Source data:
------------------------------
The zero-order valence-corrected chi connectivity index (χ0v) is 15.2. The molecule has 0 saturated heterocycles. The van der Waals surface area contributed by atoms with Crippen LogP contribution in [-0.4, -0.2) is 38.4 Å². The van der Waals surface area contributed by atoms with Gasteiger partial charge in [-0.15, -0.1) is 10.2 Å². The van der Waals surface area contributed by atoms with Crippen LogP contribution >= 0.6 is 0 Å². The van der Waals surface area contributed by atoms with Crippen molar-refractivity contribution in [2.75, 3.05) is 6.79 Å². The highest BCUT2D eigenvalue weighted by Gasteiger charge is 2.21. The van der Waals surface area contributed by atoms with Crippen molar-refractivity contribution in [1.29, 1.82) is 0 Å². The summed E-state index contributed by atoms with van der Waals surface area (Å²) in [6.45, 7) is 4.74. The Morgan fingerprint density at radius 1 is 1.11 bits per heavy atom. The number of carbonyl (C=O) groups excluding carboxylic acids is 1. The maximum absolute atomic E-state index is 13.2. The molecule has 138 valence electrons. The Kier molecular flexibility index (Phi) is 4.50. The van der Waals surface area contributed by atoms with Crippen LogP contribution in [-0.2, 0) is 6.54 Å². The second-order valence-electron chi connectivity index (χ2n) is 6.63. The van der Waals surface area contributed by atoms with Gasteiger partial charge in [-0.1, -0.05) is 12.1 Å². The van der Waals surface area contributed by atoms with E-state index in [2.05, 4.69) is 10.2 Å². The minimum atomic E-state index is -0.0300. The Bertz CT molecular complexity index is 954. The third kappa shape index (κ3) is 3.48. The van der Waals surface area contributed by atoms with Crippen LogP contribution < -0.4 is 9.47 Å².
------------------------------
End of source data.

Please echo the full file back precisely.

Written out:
The zero-order valence-corrected chi connectivity index (χ0v) is 15.2. The molecule has 0 saturated heterocycles. The van der Waals surface area contributed by atoms with Crippen LogP contribution in [-0.4, -0.2) is 38.4 Å². The van der Waals surface area contributed by atoms with Gasteiger partial charge in [-0.15, -0.1) is 10.2 Å². The van der Waals surface area contributed by atoms with Crippen LogP contribution >= 0.6 is 0 Å². The van der Waals surface area contributed by atoms with Crippen molar-refractivity contribution in [2.75, 3.05) is 6.79 Å². The highest BCUT2D eigenvalue weighted by Gasteiger charge is 2.21. The van der Waals surface area contributed by atoms with Crippen molar-refractivity contribution in [1.29, 1.82) is 0 Å². The summed E-state index contributed by atoms with van der Waals surface area (Å²) in [6.45, 7) is 4.74. The Morgan fingerprint density at radius 1 is 1.11 bits per heavy atom. The number of carbonyl (C=O) groups excluding carboxylic acids is 1. The maximum absolute atomic E-state index is 13.2. The molecule has 138 valence electrons. The Kier molecular flexibility index (Phi) is 4.50. The van der Waals surface area contributed by atoms with Crippen LogP contribution in [-0.2, 0) is 6.54 Å². The second-order valence-electron chi connectivity index (χ2n) is 6.63. The van der Waals surface area contributed by atoms with Gasteiger partial charge in [-0.1, -0.05) is 12.1 Å². The van der Waals surface area contributed by atoms with E-state index in [2.05, 4.69) is 10.2 Å². The minimum atomic E-state index is -0.0300. The Bertz CT molecular complexity index is 954. The third kappa shape index (κ3) is 3.48. The van der Waals surface area contributed by atoms with Crippen LogP contribution < -0.4 is 9.47 Å².